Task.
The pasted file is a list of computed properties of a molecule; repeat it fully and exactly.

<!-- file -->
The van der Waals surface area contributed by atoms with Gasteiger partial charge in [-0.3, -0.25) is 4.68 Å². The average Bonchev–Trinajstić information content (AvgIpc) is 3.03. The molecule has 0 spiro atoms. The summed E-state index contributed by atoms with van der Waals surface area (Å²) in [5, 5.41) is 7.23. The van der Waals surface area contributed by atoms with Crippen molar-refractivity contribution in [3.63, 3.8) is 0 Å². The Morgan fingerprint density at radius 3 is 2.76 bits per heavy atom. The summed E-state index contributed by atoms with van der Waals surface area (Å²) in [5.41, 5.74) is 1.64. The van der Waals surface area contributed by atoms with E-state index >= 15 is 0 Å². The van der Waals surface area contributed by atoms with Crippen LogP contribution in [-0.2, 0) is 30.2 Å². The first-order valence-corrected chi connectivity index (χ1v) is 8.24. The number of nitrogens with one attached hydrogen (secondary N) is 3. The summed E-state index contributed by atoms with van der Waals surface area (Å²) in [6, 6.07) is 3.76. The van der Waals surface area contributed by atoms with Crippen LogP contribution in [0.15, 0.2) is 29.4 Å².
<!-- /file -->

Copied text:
The van der Waals surface area contributed by atoms with Gasteiger partial charge in [-0.3, -0.25) is 4.68 Å². The average Bonchev–Trinajstić information content (AvgIpc) is 3.03. The molecule has 0 spiro atoms. The summed E-state index contributed by atoms with van der Waals surface area (Å²) in [5, 5.41) is 7.23. The van der Waals surface area contributed by atoms with Crippen molar-refractivity contribution in [3.63, 3.8) is 0 Å². The Morgan fingerprint density at radius 3 is 2.76 bits per heavy atom. The summed E-state index contributed by atoms with van der Waals surface area (Å²) in [5.41, 5.74) is 1.64. The van der Waals surface area contributed by atoms with E-state index >= 15 is 0 Å². The van der Waals surface area contributed by atoms with Crippen LogP contribution in [-0.2, 0) is 30.2 Å². The first-order valence-corrected chi connectivity index (χ1v) is 8.24. The number of nitrogens with one attached hydrogen (secondary N) is 3. The summed E-state index contributed by atoms with van der Waals surface area (Å²) in [6, 6.07) is 3.76. The van der Waals surface area contributed by atoms with Crippen LogP contribution in [0.15, 0.2) is 29.4 Å².